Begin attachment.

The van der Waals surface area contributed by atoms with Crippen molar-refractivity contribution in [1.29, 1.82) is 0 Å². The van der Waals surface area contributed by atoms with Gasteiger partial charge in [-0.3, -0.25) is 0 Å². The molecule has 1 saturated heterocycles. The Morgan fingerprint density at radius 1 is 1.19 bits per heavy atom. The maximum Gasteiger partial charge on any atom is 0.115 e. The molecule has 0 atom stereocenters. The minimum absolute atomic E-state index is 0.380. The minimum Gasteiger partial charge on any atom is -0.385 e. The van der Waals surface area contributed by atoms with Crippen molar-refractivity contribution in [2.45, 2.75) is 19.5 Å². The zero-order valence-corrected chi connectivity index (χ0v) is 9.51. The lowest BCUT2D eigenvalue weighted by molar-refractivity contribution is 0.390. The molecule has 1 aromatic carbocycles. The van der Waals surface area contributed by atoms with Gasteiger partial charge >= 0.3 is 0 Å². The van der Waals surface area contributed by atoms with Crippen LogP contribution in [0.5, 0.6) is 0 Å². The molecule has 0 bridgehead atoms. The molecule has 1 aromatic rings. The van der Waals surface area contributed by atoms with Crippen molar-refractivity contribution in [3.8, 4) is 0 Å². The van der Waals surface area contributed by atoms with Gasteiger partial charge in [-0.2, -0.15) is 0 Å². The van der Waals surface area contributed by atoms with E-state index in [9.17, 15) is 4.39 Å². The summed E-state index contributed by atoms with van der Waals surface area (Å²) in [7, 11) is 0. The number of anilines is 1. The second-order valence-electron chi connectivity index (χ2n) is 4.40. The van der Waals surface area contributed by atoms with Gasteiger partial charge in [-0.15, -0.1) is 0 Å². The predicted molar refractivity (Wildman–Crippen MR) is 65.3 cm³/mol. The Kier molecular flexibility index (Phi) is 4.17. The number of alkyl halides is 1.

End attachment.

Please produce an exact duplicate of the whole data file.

The van der Waals surface area contributed by atoms with Crippen molar-refractivity contribution in [1.29, 1.82) is 0 Å². The van der Waals surface area contributed by atoms with Gasteiger partial charge in [-0.3, -0.25) is 0 Å². The molecule has 1 saturated heterocycles. The Morgan fingerprint density at radius 1 is 1.19 bits per heavy atom. The maximum Gasteiger partial charge on any atom is 0.115 e. The molecule has 0 atom stereocenters. The minimum absolute atomic E-state index is 0.380. The minimum Gasteiger partial charge on any atom is -0.385 e. The van der Waals surface area contributed by atoms with Crippen molar-refractivity contribution in [2.45, 2.75) is 19.5 Å². The zero-order valence-corrected chi connectivity index (χ0v) is 9.51. The lowest BCUT2D eigenvalue weighted by molar-refractivity contribution is 0.390. The molecule has 1 aromatic carbocycles. The van der Waals surface area contributed by atoms with Gasteiger partial charge >= 0.3 is 0 Å². The van der Waals surface area contributed by atoms with Crippen LogP contribution in [0.5, 0.6) is 0 Å². The molecule has 0 bridgehead atoms. The molecule has 1 aromatic rings. The van der Waals surface area contributed by atoms with Crippen molar-refractivity contribution in [3.8, 4) is 0 Å². The van der Waals surface area contributed by atoms with Gasteiger partial charge in [-0.2, -0.15) is 0 Å². The van der Waals surface area contributed by atoms with E-state index in [9.17, 15) is 4.39 Å². The summed E-state index contributed by atoms with van der Waals surface area (Å²) in [7, 11) is 0. The number of anilines is 1. The second-order valence-electron chi connectivity index (χ2n) is 4.40. The van der Waals surface area contributed by atoms with Gasteiger partial charge in [-0.15, -0.1) is 0 Å². The predicted molar refractivity (Wildman–Crippen MR) is 65.3 cm³/mol. The Kier molecular flexibility index (Phi) is 4.17. The number of alkyl halides is 1.